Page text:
Noe Valley Voice July-August 2000

Store Trek

Store Trek is a regular Voice feature, profiling new stores and businesses in the neighborhood. This month's Store Trek, written by Bill Yard, introduces two financial experts -- one specializing in stocks and bonds and the other in home, car, and life insurance.


Kathy Zucchi, Investment Representative

816 Diamond Street (near 24th)



If just the sound of the word "NASDAQ" gives you a serious case of the jitters, at least you have company: the stock market's recent convolutions have left even seasoned Montgomery Street pros pondering a switch to decaf. But before you start cashing in your IRAs and stuffing your mattress with 10s and 20s, you might want to talk to Kathy Zucchi, a stock broker now representing Edward Jones Investments in Noe Valley.

A former graphic designer and longtime San Francisco resident, Zucchi returned to her native Midwest in 1994 to complete the training and licensing requirements to operate as a full-service broker. After coming back to the Bay Area in 1998, she began an extensive search for a location in the city. She was particularly attracted to Noe Valley, "because of the people, the weather, and the neighborhood feel." In April, Zucchi opened her office in a remodeled storefront on Diamond near 24th Street.

She's now affiliated with Edward Jones, a nationwide investments firm. "Harvard Business School has ranked Edward Jones an A+ company," she says. "They even teach a class on our firm as a model of what a brokerage firm should be."

In addition to advising clients on their investment choices, Zucchi sends out a monthly newsletter. "My job is to educate people, so they can make informed decisions. Do you really want to be managing all your finances?" she asks. "We take our cars in every few months for service, we visit the doctor regularly, but a lot of us don't seek professional help about our financial health."

She also sorts through the staggering amount of financial information now available on the Internet. "People can't be expected to know everything," she says. "There's a big difference between information and knowledge."

Zucchi brings her clients in for a get-acquainted session, and reviews their employment status, assets, retirement plans, and other objectives such as college tuition or debt reduction. "You have to get the whole picture of the whole person," she notes. "As a result, no two portfolios that I manage are invested the same way."

One tip she has for Noe Valley homeowners is to "get an estate plan in place. Otherwise, your heirs can be hit hard by taxes, fees, and miles of red tape. I can refer you to some great estate planning attorneys right here in the neighborhood."

What Zucchi does not provide are day-trading services. Nor does she speculate in options, futures, or commodities. "Our investment portfolios are balanced according to our clients' goals, needs, and risk tolerance," she explains. Also, fees at Edward Jones are transaction-based only.

Zucchi, assistant Lee Miller, and administrator Maureen Compton keep the office open from roughly 7 a.m. until early evening, Monday through Friday. Zucchi also counsels clients by appointment on Saturdays. Potential clients can call first, or just visit the office. If you drop by, look for the bright green awning and the quote from Gandhi in the window.


Dwight Duke, Insurance Agent

1600 Castro Street (at Clipper)


Dwight Duke, the Farmers insurance agent assigned to Noe and Eureka valleys, took the long way to get here: he hopped on his motorcycle, left Chicago, and ended up in Rio de Janeiro, at Carnaval. After seven years in Brazil, he met and married his wife Maisa, and decided to return to the States to pursue an insurance career. Settling in San Francisco was an easy choice: "We're a bi-racial couple, so we wanted to live somewhere we'd feel comfortable. This city's famous for its diversity and tolerance."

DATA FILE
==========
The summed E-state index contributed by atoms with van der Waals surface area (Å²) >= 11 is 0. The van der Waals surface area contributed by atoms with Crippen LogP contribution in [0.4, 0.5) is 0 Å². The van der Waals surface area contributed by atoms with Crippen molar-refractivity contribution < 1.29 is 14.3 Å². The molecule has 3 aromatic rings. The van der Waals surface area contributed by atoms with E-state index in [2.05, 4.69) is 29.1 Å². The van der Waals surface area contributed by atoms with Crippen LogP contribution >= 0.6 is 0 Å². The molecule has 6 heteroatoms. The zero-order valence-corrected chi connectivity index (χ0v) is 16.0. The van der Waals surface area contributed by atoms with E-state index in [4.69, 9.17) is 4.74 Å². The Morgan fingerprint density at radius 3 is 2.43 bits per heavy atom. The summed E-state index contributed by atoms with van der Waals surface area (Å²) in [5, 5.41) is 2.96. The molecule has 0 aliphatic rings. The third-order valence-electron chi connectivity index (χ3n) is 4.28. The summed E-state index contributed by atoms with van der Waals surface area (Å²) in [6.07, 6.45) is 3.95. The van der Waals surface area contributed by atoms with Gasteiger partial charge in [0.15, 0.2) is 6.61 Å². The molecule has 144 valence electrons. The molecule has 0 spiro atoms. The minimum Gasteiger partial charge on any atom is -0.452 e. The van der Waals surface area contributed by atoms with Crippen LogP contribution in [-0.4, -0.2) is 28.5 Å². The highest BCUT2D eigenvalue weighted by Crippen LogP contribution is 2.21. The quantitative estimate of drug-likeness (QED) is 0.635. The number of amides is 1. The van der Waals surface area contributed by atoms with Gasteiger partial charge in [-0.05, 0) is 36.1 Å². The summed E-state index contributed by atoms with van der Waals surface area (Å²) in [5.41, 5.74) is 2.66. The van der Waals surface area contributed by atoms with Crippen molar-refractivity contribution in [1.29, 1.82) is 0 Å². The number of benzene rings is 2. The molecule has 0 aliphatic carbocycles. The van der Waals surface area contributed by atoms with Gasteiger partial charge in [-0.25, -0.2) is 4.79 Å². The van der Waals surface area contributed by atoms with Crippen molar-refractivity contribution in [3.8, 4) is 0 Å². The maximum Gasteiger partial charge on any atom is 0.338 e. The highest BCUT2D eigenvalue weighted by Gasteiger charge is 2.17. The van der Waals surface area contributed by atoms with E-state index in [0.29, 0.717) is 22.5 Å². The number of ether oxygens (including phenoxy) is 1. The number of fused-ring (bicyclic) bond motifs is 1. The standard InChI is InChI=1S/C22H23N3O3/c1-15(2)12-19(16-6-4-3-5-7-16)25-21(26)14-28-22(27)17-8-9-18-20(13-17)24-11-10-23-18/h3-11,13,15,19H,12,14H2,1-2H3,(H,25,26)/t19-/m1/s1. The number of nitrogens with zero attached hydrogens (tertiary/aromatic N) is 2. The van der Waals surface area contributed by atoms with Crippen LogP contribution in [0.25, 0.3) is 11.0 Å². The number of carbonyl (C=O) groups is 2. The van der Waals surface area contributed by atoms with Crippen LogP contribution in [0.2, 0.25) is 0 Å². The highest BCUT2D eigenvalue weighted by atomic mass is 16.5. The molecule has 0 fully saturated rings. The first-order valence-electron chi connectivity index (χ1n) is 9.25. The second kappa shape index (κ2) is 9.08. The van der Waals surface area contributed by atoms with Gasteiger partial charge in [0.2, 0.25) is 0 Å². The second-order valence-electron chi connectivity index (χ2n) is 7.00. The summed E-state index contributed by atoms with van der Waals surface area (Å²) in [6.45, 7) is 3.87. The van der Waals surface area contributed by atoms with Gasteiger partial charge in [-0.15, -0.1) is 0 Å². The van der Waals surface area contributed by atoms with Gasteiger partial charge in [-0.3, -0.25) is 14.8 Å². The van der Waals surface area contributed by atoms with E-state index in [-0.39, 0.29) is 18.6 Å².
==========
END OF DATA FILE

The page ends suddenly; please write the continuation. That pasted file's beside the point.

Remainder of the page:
An important issue affecting the local insurance industry is the recent spike in real estate values. Duke thinks residents need to look over their insurance coverage regularly. "Healthy people spend more on insurance than they do on medical care," he notes, "but it might not be money well spent. They may be spending too much, or have too much coverage, or be underinsured if their property has increased in value."

To help his clients understand their options, Duke offers them a free review of their insurance coverage, then compares their current rates with those of Farmers. "What they do with the information is up to them," he says. "I feel that if I can provide some competitive prices, then I'll get some business."

Sharing an office with Co-op Realty at the corner of Castro and Clipper streets (he moved in last December), Duke offers the gamut of insurance products, including home, auto, and life, as well as other financial services such as IRAs and annuities. He sees a particular need in this neighborhood for renters' insurance, as well as for domestic partner coverage. "Often, when I review the policies of two people living together, I find that they have duplicate coverage in some areas but no coverage in others. So I can sometimes go in and, for the same money, give them more complete protection."

Duke, who walks to work from his home at 21st and Castro, says his clients appreciate the fact that he lives in the neighborhood.

"Who would you rather settle a claim with," he says, "one of your neighbors you can go visit in person, or some anonymous stranger on an 800 number?"

You can call Duke or visit his office between 8 a.m. and 6 p.m., Monday through Friday, or on Saturday mornings by appointment.

Meanwhile, if you notice a guy in a weathered motorcycle jacket who leaves a big envelope in your neighbor's mailbox, then jumps on his bike and roars off, you've probably glimpsed Noe Valley's Farmers agent working his territory.